Picture above is from a Flickr site on transit-oriented design, which has finally hit California after years of implementation in Europe and other areas of the United States. California has a unique problem of being a famously sprawl-driven state, which now must reconcile its highway-autopian freedom with the realities of overcrowding and overbuilding. Here's a definition of Transit-Oriented Design (TOD), as it has been discussed for years in the planning profession.
This kind of urban planning is fundamentally about linking dense development with public transportation in some form in order to create non-auto dependent lifestyles. It's the polar opposite of suburbia, especially the Orange County type of long, winding cul-de-sac streets off of huge arterials that culminate in distant shopping centers. With no car, it's no food, no clothes, no exercise, no life, with Mom trapped in the driver's seat. I think that scenario has played itself out.
At the Federal level, there has been a recent formal adoption of TOD as public policy that has taken place at the Department of Transportation. However, many cities have used TOD for decades, mostly older cities on the East coast, and many have already implemented it in recent decades on the West coast.
Milwaukie, Oregon is beginning its implementation of light rail community development, but unlike the established model of Portland, which is much denser, this town wants to see much slower and smaller development.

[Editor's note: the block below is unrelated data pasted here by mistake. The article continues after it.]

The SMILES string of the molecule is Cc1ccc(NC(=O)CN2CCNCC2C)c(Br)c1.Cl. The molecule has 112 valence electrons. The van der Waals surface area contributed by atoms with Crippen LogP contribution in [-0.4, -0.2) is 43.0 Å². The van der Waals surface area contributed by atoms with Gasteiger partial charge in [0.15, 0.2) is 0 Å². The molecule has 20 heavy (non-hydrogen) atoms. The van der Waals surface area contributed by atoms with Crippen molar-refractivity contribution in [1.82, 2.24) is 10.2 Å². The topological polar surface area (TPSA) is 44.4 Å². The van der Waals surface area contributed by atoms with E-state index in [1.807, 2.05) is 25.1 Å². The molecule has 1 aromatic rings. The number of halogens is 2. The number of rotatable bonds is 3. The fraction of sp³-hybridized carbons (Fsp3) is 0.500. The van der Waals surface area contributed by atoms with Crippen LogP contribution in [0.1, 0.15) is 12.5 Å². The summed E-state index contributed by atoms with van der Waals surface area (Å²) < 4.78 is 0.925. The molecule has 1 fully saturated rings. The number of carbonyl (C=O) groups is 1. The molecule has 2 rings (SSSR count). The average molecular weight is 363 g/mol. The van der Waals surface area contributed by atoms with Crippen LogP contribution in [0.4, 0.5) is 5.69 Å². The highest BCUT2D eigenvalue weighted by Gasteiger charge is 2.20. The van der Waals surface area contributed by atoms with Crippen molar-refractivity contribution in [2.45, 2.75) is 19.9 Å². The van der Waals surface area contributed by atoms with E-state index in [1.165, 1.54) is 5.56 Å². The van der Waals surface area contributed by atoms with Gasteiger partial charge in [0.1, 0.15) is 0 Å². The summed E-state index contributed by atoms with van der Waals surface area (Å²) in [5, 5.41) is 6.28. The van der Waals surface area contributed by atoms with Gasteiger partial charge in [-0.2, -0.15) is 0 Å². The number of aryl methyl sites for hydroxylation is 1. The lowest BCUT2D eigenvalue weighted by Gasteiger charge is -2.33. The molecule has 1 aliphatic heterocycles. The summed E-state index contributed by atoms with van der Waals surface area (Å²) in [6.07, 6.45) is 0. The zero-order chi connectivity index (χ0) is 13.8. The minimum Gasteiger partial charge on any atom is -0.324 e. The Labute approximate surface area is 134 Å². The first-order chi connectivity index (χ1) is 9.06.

The California challenge is interesting, and requires tremendous investigation and study to implement it appropriately. It's not a matter of just plopping down developments, there must be an integration with a city's General Plan, as well as coordination with regional transit development. Pasadena and South Pasadena have had both good and bad experiences with implementing this concept along the Gold Line route.
Here's an example of a transit study that precedes community development schemes which then become adopted in the General Plan after extensive public involvement.
By the way, Cleveland City Planning Commission has the best online visual glossary of planning terminology and buzzwords I've seen yet. Give it a go, it will clarify many ideas discussed in this blog.